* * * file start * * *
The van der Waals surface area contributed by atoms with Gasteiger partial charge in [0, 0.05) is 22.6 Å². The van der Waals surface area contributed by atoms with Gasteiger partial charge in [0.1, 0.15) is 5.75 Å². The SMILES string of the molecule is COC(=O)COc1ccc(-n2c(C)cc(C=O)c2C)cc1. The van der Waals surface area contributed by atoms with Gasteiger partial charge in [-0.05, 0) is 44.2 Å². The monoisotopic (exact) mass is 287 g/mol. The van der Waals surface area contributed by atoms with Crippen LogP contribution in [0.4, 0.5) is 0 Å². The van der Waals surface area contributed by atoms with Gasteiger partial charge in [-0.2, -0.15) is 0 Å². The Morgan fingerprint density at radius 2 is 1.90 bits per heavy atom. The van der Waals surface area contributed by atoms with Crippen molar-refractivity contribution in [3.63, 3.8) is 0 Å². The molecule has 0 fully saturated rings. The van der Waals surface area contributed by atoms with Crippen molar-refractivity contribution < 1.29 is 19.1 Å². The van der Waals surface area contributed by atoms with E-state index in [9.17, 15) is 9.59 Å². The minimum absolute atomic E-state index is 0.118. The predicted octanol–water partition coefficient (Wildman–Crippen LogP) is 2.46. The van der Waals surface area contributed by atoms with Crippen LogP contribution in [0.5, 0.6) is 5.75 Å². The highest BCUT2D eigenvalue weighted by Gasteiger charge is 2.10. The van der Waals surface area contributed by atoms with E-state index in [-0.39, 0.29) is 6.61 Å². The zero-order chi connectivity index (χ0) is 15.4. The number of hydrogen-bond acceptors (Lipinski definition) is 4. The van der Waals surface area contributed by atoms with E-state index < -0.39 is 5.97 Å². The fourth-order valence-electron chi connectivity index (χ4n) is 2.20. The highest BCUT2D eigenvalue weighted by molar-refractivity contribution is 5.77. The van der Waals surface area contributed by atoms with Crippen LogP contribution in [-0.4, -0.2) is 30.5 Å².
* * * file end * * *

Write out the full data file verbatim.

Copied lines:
The van der Waals surface area contributed by atoms with Gasteiger partial charge in [0, 0.05) is 22.6 Å². The van der Waals surface area contributed by atoms with Gasteiger partial charge in [0.1, 0.15) is 5.75 Å². The SMILES string of the molecule is COC(=O)COc1ccc(-n2c(C)cc(C=O)c2C)cc1. The van der Waals surface area contributed by atoms with Gasteiger partial charge in [-0.05, 0) is 44.2 Å². The monoisotopic (exact) mass is 287 g/mol. The van der Waals surface area contributed by atoms with Crippen LogP contribution in [0.4, 0.5) is 0 Å². The van der Waals surface area contributed by atoms with Gasteiger partial charge in [-0.2, -0.15) is 0 Å². The Morgan fingerprint density at radius 2 is 1.90 bits per heavy atom. The van der Waals surface area contributed by atoms with Crippen molar-refractivity contribution in [3.63, 3.8) is 0 Å². The molecule has 0 fully saturated rings. The van der Waals surface area contributed by atoms with Crippen molar-refractivity contribution < 1.29 is 19.1 Å². The van der Waals surface area contributed by atoms with E-state index in [9.17, 15) is 9.59 Å². The minimum absolute atomic E-state index is 0.118. The predicted octanol–water partition coefficient (Wildman–Crippen LogP) is 2.46. The van der Waals surface area contributed by atoms with Crippen LogP contribution in [0.5, 0.6) is 5.75 Å². The highest BCUT2D eigenvalue weighted by Gasteiger charge is 2.10. The van der Waals surface area contributed by atoms with E-state index in [-0.39, 0.29) is 6.61 Å². The zero-order chi connectivity index (χ0) is 15.4. The number of hydrogen-bond acceptors (Lipinski definition) is 4. The van der Waals surface area contributed by atoms with E-state index < -0.39 is 5.97 Å². The fourth-order valence-electron chi connectivity index (χ4n) is 2.20. The highest BCUT2D eigenvalue weighted by molar-refractivity contribution is 5.77. The van der Waals surface area contributed by atoms with Crippen LogP contribution in [-0.4, -0.2) is 30.5 Å².